I am participating in the one post challenge at Tactical Philanthropy. Part of my article for the challenge is below, read the rest at Tactical Philanthropy.
Today I am proposing nothing short of a revolution in the philanthropic field. What if foundations were connected to the communities that they were serving; innovation and creativity were encouraged; knowledge was shared within organizations and with the larger philanthropic and nonprofit sectors; and foundations were measured on the results of their investments, not just amount of money spent or number of staff? I know you are probably asking yourselves right now, “what kind of crazy alternative universe are you living in Trista Harris?”
I should probably back up. Any time you are proposing a revolution, it’s important to give proper background or else you scare people off. The philanthropic landscape is changing. Baby Boomers are beginning to retire or re-imagine their positions. Donors are more actively engaged and want measurable results, and the government is spending a lot of time and energy trying to reign in the philanthropic sector. Professional philanthropic staff are trying to figure out how to do more with less time. How do we re-invigorate our troops of professional do-gooders to make sure that are connected to the communities that they serve and have the capacity to move the philanthropic sector from potential to results?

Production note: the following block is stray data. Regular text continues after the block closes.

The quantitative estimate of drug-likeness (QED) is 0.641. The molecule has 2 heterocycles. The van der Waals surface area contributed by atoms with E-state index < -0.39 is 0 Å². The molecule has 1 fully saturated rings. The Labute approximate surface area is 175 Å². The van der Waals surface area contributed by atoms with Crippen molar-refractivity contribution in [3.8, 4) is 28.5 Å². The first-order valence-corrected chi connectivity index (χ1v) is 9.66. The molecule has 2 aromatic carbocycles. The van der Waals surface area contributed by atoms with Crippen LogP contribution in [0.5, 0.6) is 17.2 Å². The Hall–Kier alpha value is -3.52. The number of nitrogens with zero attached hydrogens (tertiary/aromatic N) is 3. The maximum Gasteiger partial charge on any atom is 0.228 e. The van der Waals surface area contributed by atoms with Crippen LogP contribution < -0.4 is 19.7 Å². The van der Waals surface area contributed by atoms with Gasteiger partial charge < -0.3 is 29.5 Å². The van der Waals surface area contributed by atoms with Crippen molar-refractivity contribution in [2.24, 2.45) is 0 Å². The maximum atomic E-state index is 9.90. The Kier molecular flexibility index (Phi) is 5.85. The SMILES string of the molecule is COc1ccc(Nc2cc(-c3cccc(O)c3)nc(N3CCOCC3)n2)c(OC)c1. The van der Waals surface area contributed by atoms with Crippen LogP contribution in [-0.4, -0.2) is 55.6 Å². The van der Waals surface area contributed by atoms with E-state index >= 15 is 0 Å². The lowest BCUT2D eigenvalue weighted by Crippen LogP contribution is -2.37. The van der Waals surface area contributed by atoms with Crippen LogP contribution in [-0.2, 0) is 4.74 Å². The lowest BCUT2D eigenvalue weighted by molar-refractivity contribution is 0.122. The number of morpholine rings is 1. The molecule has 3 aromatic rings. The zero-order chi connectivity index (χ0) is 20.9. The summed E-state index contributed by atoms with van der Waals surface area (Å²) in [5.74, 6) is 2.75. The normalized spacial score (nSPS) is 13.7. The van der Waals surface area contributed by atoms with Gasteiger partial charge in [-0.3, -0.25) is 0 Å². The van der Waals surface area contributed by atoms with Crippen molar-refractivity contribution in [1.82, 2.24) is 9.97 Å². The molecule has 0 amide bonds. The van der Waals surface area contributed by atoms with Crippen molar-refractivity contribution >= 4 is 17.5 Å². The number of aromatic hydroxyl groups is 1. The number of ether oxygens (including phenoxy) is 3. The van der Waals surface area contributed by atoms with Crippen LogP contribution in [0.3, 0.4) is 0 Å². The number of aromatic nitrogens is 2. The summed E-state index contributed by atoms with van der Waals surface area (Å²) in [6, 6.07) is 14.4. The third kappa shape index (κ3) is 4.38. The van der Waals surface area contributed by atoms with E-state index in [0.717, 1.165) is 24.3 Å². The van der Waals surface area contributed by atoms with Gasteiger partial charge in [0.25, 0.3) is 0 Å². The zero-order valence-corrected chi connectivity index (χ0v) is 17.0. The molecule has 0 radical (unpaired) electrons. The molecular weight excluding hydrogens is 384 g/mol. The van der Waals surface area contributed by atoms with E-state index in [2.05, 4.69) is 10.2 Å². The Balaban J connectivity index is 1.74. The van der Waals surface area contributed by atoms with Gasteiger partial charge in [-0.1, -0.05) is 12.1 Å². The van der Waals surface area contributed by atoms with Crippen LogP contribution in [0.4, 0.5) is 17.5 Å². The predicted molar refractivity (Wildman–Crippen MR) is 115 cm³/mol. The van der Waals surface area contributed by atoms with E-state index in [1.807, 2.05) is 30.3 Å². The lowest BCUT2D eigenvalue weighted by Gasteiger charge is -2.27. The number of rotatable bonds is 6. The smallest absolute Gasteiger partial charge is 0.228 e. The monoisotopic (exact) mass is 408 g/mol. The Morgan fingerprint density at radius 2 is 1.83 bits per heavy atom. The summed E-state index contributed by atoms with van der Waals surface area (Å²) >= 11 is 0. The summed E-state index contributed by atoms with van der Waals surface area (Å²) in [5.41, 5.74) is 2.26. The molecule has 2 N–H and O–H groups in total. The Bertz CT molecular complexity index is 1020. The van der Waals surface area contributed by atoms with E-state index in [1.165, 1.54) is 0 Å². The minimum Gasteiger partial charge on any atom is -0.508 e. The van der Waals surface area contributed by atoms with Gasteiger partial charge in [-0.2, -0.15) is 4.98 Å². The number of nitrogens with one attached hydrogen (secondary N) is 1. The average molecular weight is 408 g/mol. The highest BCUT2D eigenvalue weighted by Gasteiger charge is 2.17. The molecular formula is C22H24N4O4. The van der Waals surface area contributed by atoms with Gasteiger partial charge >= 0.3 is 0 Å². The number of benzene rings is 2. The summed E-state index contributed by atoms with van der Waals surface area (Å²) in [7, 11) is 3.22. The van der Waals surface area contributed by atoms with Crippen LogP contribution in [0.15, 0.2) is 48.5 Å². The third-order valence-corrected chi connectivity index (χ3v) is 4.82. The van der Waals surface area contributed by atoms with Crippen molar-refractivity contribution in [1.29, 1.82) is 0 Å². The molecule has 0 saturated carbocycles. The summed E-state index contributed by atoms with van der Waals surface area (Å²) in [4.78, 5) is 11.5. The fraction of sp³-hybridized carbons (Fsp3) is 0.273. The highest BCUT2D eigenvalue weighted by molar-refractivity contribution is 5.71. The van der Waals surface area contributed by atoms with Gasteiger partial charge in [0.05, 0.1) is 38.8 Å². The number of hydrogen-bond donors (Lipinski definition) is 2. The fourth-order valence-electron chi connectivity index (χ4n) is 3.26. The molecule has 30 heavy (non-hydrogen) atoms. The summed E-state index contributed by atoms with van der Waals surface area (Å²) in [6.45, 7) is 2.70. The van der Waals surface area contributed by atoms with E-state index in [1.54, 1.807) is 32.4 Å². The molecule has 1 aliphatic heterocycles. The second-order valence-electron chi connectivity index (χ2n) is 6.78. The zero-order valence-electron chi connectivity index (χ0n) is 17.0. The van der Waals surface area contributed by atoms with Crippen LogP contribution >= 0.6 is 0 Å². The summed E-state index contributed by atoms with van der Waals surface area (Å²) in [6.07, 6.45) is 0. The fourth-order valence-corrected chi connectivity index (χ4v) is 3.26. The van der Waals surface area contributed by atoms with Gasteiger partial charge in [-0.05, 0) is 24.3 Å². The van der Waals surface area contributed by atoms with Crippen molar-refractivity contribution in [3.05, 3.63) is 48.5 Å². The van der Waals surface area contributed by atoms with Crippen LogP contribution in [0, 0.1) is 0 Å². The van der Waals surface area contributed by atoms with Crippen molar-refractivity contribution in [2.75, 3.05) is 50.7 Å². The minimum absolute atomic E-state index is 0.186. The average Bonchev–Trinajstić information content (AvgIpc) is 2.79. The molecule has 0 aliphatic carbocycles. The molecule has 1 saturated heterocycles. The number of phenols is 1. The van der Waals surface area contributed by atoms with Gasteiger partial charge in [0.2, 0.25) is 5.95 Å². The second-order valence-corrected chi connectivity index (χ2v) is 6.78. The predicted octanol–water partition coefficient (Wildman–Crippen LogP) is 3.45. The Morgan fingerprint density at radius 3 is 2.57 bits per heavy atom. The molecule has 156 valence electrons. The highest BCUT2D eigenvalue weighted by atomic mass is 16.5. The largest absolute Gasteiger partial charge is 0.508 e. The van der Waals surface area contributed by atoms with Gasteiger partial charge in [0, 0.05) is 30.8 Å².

Read the rest at Tactical Philanthropy.
Please add your own comment in the comment section of the Tactical Philanthropy blog, if you feel so moved. The blogger with the most comments wins a grant for their favorite nonprofit and I hope to raise support for the Park Avenue Foundation http://www.parkavefoundation.org/ , which provides after school programs for low-income kids in my neighborhood.